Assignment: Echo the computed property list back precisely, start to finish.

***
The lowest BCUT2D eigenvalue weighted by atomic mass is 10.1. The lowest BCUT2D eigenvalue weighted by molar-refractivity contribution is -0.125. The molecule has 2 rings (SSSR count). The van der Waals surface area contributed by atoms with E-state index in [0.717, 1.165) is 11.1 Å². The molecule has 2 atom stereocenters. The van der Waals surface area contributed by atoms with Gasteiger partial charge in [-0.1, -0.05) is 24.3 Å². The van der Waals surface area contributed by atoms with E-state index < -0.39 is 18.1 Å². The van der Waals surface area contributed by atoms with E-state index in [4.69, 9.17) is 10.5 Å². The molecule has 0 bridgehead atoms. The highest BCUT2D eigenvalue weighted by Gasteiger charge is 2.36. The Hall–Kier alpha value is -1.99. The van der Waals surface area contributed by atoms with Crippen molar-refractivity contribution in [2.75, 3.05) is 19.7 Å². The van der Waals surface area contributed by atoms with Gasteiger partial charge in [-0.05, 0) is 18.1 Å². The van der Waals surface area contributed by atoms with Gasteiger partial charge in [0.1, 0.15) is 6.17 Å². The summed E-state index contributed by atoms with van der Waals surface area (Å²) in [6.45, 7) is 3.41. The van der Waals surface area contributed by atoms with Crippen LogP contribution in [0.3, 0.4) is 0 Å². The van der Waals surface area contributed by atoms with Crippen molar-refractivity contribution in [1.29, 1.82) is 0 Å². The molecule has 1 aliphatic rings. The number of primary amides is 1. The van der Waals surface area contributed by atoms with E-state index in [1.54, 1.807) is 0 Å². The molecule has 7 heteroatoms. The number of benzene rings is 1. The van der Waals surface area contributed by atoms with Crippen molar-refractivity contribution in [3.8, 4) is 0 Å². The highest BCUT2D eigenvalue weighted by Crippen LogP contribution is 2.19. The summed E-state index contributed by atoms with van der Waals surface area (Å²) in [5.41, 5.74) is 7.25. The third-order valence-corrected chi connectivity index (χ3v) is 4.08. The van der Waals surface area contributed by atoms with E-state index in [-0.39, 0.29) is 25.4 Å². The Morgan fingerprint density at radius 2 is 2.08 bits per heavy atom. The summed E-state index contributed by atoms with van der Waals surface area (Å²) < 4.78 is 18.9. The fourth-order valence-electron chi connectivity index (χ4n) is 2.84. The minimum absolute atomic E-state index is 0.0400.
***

The lowest BCUT2D eigenvalue weighted by atomic mass is 10.1. The lowest BCUT2D eigenvalue weighted by molar-refractivity contribution is -0.125. The molecule has 2 rings (SSSR count). The van der Waals surface area contributed by atoms with E-state index in [0.717, 1.165) is 11.1 Å². The molecule has 2 atom stereocenters. The van der Waals surface area contributed by atoms with Gasteiger partial charge in [-0.1, -0.05) is 24.3 Å². The van der Waals surface area contributed by atoms with E-state index < -0.39 is 18.1 Å². The van der Waals surface area contributed by atoms with E-state index in [4.69, 9.17) is 10.5 Å². The molecule has 0 bridgehead atoms. The highest BCUT2D eigenvalue weighted by Gasteiger charge is 2.36. The Hall–Kier alpha value is -1.99. The van der Waals surface area contributed by atoms with Crippen molar-refractivity contribution in [2.75, 3.05) is 19.7 Å². The van der Waals surface area contributed by atoms with Gasteiger partial charge in [-0.05, 0) is 18.1 Å². The van der Waals surface area contributed by atoms with Gasteiger partial charge in [0.1, 0.15) is 6.17 Å². The summed E-state index contributed by atoms with van der Waals surface area (Å²) in [6.45, 7) is 3.41. The van der Waals surface area contributed by atoms with Crippen LogP contribution in [0.3, 0.4) is 0 Å². The van der Waals surface area contributed by atoms with Crippen molar-refractivity contribution in [1.29, 1.82) is 0 Å². The molecule has 1 aliphatic rings. The number of primary amides is 1. The van der Waals surface area contributed by atoms with E-state index in [1.54, 1.807) is 0 Å². The molecule has 7 heteroatoms. The number of benzene rings is 1. The van der Waals surface area contributed by atoms with Crippen molar-refractivity contribution in [3.8, 4) is 0 Å². The highest BCUT2D eigenvalue weighted by Crippen LogP contribution is 2.19. The summed E-state index contributed by atoms with van der Waals surface area (Å²) in [5.41, 5.74) is 7.25. The third-order valence-corrected chi connectivity index (χ3v) is 4.08. The van der Waals surface area contributed by atoms with E-state index in [-0.39, 0.29) is 25.4 Å². The Morgan fingerprint density at radius 2 is 2.08 bits per heavy atom. The summed E-state index contributed by atoms with van der Waals surface area (Å²) < 4.78 is 18.9. The fourth-order valence-electron chi connectivity index (χ4n) is 2.84. The minimum absolute atomic E-state index is 0.0400.